The Global Mental Health Epidemic and What It Means For The Future of Workplace Safety and Security

The Global Mental Health Epidemic and What It Means For The Future of Workplace Safety and Security

October 30, 2019

When the World Economic Forum, in partnership with Marsh & McLennan Cos. and Zurich Insurance Group, released its global survey of business leaders earlier this year, the media immediately focused on cyberattacks as the leading risk facing businesses today.

If only that was true.

In fact, the Regional Risks for Doing Business 2019 study ranks cyberattacks 5th in terms of likelihood and 7th in terms of overall impact. What business leaders should be worrying about are the safety and security risks stemming from a seismic shift in the prevalence of mental health disorders around the world and the negative impacts that technology is having on peoples’ outlook and vision of the future.

“For many people…this is an increasingly anxious, unhappy and lonely world. Anger is increasing and empathy appears to be in decline,” the report states. “Anger is commonly referenced as the defining emotion of the zeitgeist. Some suggest this is an ‘age of anger,’ noting a ‘tremendous increase in mutual hatred.’

Those are perhaps the most profound conclusions of the 107-page report and they forecast significant challenges for workplace safety and security in the coming years.

Research by the World Economic Forum and the Harvard School of Public Health suggests that the global economic impact of mental disorders in 2010 was $2.5 trillion, with indirect costs (lost productivity, early retirement, etc…) outstripping direct costs (diagnosis and treatment) by a ratio of around 2:1.

Worldwide, 700 million people are estimated to have a mental disorder, according to the report. In the U.S., the percentage of the total population with depression continues to increase, particularly among young people aged 12 to 17 (increasing from 5.7 % to 12.7%). The trend is particularly pronounced for American girls, with one in five reporting a major depressive episode in a 2016 survey. The rate of self-harm for girls aged 10 to 14 nearly tripled between 2009 and 2015. The suicide rate for 15- to 19-year-olds increased by 59% over the same period.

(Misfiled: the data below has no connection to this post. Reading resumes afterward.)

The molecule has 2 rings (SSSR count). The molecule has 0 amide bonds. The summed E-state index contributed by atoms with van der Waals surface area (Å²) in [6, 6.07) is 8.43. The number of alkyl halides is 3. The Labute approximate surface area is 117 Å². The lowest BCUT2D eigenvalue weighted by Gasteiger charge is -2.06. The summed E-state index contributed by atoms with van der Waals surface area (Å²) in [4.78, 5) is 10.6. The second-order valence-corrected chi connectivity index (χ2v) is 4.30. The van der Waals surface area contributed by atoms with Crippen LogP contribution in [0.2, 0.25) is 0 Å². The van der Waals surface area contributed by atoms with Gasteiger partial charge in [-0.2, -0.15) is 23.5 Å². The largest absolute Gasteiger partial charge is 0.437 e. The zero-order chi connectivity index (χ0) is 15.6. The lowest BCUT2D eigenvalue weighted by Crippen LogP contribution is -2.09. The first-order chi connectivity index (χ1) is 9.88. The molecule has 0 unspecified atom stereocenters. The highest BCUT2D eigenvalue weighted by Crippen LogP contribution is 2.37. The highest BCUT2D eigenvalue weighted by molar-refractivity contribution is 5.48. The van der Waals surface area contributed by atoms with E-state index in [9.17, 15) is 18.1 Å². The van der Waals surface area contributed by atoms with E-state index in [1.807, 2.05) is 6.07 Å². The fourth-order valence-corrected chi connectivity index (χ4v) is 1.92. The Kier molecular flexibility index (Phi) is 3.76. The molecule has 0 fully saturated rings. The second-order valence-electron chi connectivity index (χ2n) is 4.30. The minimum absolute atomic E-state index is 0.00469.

In fact, a recent study by Harvard Medical School revealed that the suicide rate rose by 47 percent among teens age 15 to 19 and 36 percent among those 20 to 24. That’s well above the 30 percent increase seen across all age groups.

“Our message is that we need to be more aware of both sexes and all age groups, and we think that 15 to 19 is an especially important age group because it’s very dynamic and they’re very affected by changes in culture, by social media and by drug use,” said Oren Miron, the lead researcher at Harvard, in an interview with the LiveSafe Prevention Podcast.

The role that increasing anger and polarization in society plays in peoples’ outlook on life is startling. According to the WEF report, 68 percent of Americans reported being angry at least once per day. A 2016 Pew Research Center survey found that almost one-third of respondents stopped talking to a family member over the 2016 presidential election.

Safety, security and stability in the workplace could also suffer, according to the WEF report. “A world of increasingly angry people would be likely to generate volatile electoral results and to increase the risk of social unrest. If empathy were to continue to decline the risks might be even starker.”

The combination of anger, depression and other factors seems to be having an impact on whether or not people have a positive or negative outlook on the future. This is particularly true for Western industrialized nations. Sixty percent of people in France and 30 percent in the U.S. expect to live a worse life than their parents, according to the WEF report. “Only 5% of survey respondents in China expect to live a worse life than their parents.”

Some studies are pointing to technology as a major cause of loneliness and social isolation.

“Another potential concern is that technology is leading to a decline in empathy, the ability to put oneself in the shoes of another,” warns the WEF report. One study of students in the United States found that levels of empathy had fallen by 48% between 1979 and 2009; however, possible explanations for this other than the greater use of personal technologies include increasing materialism and changes in parenting practices.

The negative impacts of technology and automation are also evident in the workplace. According to a survey of full-time employees in 155 countries, just 15% feel “highly involved in and enthusiastic about their work.” In fact, globally, a higher proportion of employees—18%—were found to be actively disengaged, defined as “resentful and acting out their unhappiness,” the WEF report states.

“Evidence from the workplace reinforces concerns about growing problems with mental health. In the United Kingdom, an independent review found that while sickness related absences overall fell by more than 15% between 2009 and 2017, absences related to mental health problems increased by 5%,” according to the WEF report.

Source: World Economic Forum Global Risks Perception Survey 2018–2019.


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